Implications for Markup Usage
Markup as an active process
Working toward this separation of content from markup has forced me to take a closer look at how we use markup. Instead of a document as an agglomeration of labeled bits, I now see a sequence of text annotated with extra information. Markup is a process and a practice, an intervention.
The poverty of attributes has meaning
From this perspective, attributes are limited because they are only containers for information about another container. Suddenly, the rules files I'd written using attributes for data look poorly thought-out, and the use of attribute values where element names would be more appropriate makes me cringe.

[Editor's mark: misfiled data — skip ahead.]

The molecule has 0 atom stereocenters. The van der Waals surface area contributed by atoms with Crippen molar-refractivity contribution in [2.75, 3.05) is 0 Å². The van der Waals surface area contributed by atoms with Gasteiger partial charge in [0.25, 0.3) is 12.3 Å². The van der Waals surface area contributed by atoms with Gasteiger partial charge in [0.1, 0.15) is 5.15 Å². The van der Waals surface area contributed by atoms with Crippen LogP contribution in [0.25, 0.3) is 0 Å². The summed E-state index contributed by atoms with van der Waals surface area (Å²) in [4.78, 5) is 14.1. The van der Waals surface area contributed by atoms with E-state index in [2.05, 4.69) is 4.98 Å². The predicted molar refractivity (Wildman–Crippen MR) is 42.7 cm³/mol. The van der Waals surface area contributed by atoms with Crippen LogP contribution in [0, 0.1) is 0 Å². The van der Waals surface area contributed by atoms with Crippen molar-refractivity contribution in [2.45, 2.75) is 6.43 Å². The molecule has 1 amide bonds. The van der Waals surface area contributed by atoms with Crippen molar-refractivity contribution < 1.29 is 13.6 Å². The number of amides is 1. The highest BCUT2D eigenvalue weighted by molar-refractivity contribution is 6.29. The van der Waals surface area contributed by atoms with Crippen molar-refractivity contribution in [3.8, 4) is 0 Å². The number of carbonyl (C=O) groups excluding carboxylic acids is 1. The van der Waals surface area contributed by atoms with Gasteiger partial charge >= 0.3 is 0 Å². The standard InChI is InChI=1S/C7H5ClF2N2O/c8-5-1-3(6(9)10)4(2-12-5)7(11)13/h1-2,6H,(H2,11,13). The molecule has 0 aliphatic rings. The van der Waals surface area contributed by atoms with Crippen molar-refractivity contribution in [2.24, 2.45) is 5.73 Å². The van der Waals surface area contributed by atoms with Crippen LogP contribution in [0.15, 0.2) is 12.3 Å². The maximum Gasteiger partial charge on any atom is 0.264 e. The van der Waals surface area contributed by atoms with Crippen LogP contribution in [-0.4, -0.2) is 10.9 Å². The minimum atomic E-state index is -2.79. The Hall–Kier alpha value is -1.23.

Highlighting the limitations of hierarchy
Ool is an opportunity to explore beyond the conventional limits, but a little use highlights the strength of those limits in conventional work. For some applications, notably annotation, Ool is downright exhilirating (the punch of XPointer without the complications), but in most cases it's a lot of extra work for results that other approaches to breaking hierarchies might solve better.
Some hacks are good hacks
Embedded markup is clearly not perfect, but a little time with parallel markup makes clear how many shortcuts it permits.
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